Golden Retriever Eye Problems
Your dog’s eyes should be bright and clear. They should not be crusty or red, and they should not squint or tear. If the eyelids are pink, white, or red, the problem is most likely due to dry eye. Regardless of the cause, eye problems can be painful for your dog and can cause long-term damage. It’s important to get your dog tested as soon as possible to detect problems in your dog’s eyes.
Early detection is the key to successful treatment. The signs of pigmentary uveitis often appear as a dog grows older. This disease usually affects breeding dogs, which may have had several litters of pups. Because of the potential for infection, veterinarians recommend screening breeding dogs every year. Surgical procedures are only needed if the pigmentation is severe. Most golden retriever breeders will test for pigmentary uveitis before selling pups.
In addition to the aforementioned eye problems, Goldens can also develop cataracts, glaucoma, and pigmentary uveitis. Though this disease was originally only discovered in the northeast U.S., it has now been found throughout the U.S. and Canada. This condition is not life-threatening but can be very embarrassing for a golden’s owner. It’s important to take your dog to a veterinarian if you notice any symptoms of these eye conditions.
Pigmentary uveitis is a hereditary disease, affecting goldens in North America.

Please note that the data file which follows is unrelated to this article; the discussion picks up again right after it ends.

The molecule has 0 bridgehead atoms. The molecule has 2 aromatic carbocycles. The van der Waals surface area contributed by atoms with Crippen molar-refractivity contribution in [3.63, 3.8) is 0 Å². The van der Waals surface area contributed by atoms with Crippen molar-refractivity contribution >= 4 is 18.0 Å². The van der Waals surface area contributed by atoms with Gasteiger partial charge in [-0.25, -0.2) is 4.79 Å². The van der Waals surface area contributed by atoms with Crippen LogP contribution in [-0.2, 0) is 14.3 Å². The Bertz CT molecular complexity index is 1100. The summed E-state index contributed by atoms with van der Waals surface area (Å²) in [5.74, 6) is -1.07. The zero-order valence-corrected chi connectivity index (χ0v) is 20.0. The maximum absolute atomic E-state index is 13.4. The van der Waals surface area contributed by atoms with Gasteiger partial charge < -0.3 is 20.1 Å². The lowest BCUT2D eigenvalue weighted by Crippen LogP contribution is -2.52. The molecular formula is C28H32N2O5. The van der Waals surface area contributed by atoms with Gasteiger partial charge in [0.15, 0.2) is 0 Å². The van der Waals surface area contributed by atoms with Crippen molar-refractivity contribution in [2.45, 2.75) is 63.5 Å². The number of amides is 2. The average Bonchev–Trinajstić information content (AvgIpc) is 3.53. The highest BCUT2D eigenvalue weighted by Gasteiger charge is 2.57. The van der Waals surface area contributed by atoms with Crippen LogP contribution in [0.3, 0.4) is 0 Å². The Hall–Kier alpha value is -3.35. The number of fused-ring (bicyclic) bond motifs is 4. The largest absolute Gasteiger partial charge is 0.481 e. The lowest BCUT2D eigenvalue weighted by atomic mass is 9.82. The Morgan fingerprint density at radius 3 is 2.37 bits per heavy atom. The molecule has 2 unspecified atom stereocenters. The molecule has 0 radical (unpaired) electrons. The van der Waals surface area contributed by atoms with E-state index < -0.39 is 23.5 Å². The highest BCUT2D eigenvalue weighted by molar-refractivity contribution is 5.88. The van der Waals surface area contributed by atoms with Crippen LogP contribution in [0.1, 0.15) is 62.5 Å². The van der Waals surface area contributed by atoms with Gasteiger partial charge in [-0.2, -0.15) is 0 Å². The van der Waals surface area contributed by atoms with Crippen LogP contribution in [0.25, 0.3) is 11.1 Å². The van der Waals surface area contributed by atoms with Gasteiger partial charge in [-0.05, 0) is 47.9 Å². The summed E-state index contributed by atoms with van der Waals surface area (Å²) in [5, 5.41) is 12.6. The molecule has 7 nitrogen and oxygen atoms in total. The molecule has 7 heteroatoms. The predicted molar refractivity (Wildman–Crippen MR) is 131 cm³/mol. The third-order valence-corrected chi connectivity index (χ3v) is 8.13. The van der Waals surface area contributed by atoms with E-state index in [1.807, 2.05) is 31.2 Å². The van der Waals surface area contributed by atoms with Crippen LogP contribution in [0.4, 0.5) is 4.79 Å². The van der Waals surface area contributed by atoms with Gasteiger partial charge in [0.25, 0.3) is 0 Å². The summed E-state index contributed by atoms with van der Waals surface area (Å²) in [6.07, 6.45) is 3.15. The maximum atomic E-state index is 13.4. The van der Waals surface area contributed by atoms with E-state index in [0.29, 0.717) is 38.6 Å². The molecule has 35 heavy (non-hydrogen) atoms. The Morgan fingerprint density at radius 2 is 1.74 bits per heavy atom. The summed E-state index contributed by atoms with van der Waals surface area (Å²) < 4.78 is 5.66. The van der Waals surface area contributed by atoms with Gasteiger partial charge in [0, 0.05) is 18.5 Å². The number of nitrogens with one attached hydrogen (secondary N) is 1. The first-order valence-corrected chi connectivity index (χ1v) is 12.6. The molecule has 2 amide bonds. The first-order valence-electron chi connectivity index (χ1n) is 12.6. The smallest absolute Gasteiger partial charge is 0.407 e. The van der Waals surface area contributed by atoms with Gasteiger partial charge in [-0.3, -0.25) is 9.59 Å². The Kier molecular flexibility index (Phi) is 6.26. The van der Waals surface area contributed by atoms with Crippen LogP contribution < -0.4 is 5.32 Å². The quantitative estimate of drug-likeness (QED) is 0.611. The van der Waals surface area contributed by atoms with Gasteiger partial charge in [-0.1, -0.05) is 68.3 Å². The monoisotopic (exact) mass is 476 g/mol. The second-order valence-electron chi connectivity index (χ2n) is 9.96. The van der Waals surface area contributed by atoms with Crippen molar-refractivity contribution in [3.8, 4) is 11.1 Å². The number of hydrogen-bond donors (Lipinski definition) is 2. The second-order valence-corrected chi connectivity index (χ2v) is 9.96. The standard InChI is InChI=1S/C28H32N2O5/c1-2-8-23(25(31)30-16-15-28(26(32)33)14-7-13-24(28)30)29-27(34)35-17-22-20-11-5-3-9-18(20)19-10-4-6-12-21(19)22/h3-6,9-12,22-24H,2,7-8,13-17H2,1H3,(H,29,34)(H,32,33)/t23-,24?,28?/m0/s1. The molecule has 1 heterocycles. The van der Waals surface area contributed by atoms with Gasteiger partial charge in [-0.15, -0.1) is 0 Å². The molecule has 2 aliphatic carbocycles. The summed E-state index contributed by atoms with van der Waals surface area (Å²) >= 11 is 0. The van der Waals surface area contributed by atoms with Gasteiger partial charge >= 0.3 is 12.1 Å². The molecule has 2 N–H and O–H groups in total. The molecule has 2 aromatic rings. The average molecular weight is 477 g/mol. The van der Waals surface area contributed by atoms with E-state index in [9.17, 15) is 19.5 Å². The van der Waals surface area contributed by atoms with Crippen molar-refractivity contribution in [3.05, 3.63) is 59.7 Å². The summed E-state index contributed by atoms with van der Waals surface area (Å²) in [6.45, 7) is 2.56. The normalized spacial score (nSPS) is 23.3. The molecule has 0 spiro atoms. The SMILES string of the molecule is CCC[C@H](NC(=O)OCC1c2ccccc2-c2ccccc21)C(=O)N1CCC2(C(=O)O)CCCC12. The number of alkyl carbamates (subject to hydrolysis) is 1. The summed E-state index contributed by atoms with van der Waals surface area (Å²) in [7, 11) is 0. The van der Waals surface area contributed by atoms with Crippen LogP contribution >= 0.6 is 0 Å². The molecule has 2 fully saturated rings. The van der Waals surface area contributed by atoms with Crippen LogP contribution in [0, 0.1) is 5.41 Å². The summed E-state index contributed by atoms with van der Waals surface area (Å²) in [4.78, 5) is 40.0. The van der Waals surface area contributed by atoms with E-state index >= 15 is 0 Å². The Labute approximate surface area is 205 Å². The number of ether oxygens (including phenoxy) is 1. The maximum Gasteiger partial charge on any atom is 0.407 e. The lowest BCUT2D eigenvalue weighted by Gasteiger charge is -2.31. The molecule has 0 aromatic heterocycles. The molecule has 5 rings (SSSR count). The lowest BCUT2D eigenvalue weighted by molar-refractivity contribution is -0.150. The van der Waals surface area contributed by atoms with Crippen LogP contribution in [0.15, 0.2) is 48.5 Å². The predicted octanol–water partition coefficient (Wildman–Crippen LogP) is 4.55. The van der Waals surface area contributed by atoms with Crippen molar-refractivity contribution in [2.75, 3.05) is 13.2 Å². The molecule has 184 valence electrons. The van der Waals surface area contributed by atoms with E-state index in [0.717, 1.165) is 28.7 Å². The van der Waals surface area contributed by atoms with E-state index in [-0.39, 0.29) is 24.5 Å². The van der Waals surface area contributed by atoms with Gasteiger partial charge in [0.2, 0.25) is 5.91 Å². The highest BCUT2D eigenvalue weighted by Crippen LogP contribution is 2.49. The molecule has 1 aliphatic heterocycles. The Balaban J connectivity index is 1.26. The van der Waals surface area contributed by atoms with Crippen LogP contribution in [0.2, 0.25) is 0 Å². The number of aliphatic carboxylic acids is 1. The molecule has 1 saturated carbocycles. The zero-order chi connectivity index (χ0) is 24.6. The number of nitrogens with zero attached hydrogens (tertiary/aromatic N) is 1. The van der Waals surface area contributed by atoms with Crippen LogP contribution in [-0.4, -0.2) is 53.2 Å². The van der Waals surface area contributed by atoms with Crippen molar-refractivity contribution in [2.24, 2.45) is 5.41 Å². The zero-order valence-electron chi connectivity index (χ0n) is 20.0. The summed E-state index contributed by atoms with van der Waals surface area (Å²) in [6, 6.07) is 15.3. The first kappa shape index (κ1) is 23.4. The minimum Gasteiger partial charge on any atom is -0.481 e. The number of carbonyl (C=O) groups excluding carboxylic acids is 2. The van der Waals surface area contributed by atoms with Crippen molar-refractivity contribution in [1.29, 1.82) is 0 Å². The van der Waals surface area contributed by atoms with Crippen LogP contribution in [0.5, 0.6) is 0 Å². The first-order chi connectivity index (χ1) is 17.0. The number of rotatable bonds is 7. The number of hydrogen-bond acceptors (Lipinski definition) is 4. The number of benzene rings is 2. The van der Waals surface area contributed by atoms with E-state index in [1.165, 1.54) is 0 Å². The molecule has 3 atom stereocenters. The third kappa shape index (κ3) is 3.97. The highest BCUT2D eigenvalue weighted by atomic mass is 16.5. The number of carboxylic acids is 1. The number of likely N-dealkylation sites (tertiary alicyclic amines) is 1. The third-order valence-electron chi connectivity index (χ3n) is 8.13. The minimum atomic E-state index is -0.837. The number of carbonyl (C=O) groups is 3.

Eventually, this disease can lead to loss of vision. Inflammation of the uveal tract – the thin tissue between the cornea and the retina – results in cysts that are often thin-walled and visible. They can also cause eye redness. Extensive inflammation can lead to cataracts and glaucoma.
Another disease that affects Goldens is pigmentary uveitis or GRPU. This disease is progressive and has been documented in dogs across the US. Affected golden may have pigment dispersion in its anterior capsule, and this is a clear sign of glaucoma. GRPU is hereditary and can be passed from one owner to another. To prevent this disease, golden owners must address it early and take steps to limit its effects.
Pigmentary uveitis is another condition that affects the uveal tract and can lead to blindness in your dog. Goldens can develop this disease from a young age, and if left untreated, it can lead to glaucoma and blindness. Early detection and treatment will significantly slow its progression. The disease was first discovered in the Northeastern United States in the late 1990s and has since been documented across the U.S. and Canada. It isn’t widespread outside of North America.